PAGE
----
"Aiden was real receptive to the change. As coaches, we just thought it would be easier to replace him in singles rather than have a doubles partner be forced to play with someone they weren't familiar with," said Weber, who has coached the Niles boys team the last 18 seasons and the girls squad for 20 years.
Krueger was sporting a record of 13-2 and was undefeated in the Wolverine at No. 2 singles at the end of last week. His only losses came in nonleague matches to Coldwater and Kalamazoo Christian.
"Aiden has an extraordinary work ethic. He works really hard, but at the same time he enjoys it and has fun. He usually only needs two or three games to figure out what he needs to do to win a match," Weber said. "I have so much confidence in him to get the job done."
Weber is amazed at how Krueger juggles his time off the court with school and cross country.
She used Saturday, Sept. 9, as an example of his commitment to both sports.
Krueger started that day competing with the cross country team at the Kalamazoo Loy-Norrix Mini-Meet, a race he won in a then personal-best time of 16:31.4. He then jumped in the car with his parents, who drove him to Mattawan where the Vikings' tennis team was competing in a tournament.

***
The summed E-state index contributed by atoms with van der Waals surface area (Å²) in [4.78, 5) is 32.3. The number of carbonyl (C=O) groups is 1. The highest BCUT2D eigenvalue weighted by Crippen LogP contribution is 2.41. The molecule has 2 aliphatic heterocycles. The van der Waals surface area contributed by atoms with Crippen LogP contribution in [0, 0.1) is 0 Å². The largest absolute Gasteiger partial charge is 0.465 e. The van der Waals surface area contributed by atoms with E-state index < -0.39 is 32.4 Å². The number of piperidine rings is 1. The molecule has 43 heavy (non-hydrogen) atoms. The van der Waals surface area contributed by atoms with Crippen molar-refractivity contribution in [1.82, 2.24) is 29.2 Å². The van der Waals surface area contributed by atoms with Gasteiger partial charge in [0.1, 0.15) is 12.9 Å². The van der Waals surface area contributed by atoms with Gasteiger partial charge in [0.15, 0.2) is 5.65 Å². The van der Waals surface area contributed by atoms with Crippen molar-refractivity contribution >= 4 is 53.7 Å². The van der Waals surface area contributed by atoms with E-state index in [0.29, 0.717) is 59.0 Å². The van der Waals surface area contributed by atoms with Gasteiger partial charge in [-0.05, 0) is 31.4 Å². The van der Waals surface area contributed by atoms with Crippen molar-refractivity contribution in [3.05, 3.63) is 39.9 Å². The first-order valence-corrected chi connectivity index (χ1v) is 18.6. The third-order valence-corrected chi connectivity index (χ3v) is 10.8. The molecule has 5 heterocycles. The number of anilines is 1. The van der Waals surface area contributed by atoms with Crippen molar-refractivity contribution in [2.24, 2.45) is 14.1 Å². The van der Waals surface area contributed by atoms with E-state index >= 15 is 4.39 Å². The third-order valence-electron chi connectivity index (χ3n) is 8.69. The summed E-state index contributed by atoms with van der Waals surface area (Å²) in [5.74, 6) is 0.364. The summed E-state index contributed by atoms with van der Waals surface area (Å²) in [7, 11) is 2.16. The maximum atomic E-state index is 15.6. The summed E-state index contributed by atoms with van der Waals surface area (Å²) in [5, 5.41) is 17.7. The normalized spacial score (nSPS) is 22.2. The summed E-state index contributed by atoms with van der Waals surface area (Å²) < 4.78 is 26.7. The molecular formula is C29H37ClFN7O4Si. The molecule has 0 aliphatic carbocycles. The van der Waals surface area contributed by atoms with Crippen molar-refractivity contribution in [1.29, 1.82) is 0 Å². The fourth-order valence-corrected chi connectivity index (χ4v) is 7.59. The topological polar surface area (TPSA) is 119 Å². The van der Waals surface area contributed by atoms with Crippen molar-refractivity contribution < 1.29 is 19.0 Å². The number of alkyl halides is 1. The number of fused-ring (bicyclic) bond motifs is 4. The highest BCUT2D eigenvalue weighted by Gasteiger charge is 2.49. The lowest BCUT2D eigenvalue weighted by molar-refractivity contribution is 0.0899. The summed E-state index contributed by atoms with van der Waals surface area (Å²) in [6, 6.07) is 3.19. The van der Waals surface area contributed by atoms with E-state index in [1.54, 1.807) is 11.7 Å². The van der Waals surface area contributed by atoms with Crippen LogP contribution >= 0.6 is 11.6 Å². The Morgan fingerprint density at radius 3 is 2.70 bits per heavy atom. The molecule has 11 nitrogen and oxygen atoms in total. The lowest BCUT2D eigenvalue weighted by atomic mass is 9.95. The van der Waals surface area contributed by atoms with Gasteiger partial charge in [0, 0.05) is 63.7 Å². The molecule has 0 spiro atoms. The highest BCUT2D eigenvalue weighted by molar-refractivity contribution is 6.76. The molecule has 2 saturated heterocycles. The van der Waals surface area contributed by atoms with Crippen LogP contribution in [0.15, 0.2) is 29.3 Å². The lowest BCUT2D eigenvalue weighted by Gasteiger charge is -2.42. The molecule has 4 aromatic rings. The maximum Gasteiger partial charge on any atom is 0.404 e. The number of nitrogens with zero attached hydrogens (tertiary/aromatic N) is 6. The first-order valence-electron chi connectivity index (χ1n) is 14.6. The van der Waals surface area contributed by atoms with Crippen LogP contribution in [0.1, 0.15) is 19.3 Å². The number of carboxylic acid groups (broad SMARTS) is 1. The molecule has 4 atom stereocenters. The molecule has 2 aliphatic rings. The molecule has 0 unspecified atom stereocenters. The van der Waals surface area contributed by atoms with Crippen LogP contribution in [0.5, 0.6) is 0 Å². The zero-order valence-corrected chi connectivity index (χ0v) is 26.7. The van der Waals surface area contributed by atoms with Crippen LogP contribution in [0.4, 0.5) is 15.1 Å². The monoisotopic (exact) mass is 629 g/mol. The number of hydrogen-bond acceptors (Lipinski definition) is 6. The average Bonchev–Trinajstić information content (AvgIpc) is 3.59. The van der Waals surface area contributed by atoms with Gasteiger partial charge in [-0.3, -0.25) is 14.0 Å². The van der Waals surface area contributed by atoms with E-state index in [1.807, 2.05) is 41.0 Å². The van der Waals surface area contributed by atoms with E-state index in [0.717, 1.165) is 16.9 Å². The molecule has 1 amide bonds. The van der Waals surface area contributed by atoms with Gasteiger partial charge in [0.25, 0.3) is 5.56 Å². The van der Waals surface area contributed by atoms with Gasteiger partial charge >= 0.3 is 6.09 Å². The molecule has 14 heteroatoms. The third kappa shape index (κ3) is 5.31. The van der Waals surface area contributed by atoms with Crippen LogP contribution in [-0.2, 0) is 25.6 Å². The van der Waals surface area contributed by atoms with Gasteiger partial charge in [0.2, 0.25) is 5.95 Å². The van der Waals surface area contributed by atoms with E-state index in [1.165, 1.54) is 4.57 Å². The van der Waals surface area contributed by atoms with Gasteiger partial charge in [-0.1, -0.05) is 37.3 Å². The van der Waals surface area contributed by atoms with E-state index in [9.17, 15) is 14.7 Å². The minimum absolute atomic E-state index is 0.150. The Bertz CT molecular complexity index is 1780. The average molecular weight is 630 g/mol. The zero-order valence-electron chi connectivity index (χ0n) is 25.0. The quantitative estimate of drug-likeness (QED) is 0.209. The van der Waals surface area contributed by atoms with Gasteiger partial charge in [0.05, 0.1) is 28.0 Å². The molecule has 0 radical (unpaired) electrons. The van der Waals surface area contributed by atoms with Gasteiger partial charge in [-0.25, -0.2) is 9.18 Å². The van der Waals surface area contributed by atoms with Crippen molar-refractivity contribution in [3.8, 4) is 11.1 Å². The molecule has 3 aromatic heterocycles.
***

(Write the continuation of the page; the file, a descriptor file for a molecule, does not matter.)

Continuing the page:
"Mattawan was gracious enough to put Aiden on one of the later courts so he could play all three of his matches once he was finished with his cross country meet," Weber explained.
Krueger won all three of his tennis matches.
"That was a pretty exciting day for Aiden. He just takes it all in stride and isn't a showboat on the court. When he's on the court he has a way of making friends with his opponents and makes good calls and shows good sportsmanship. A lot of people have nothing but good things to say about him," Weber said.
"As far as his ability on the court, Aiden is a very tricky player to figure out and has a lot of weapons. He has a good dropshot, can lob the ball, hit an angle shot or hit an approach shot and draw you out of position."
Krueger is well-respected by his tennis teammates as well.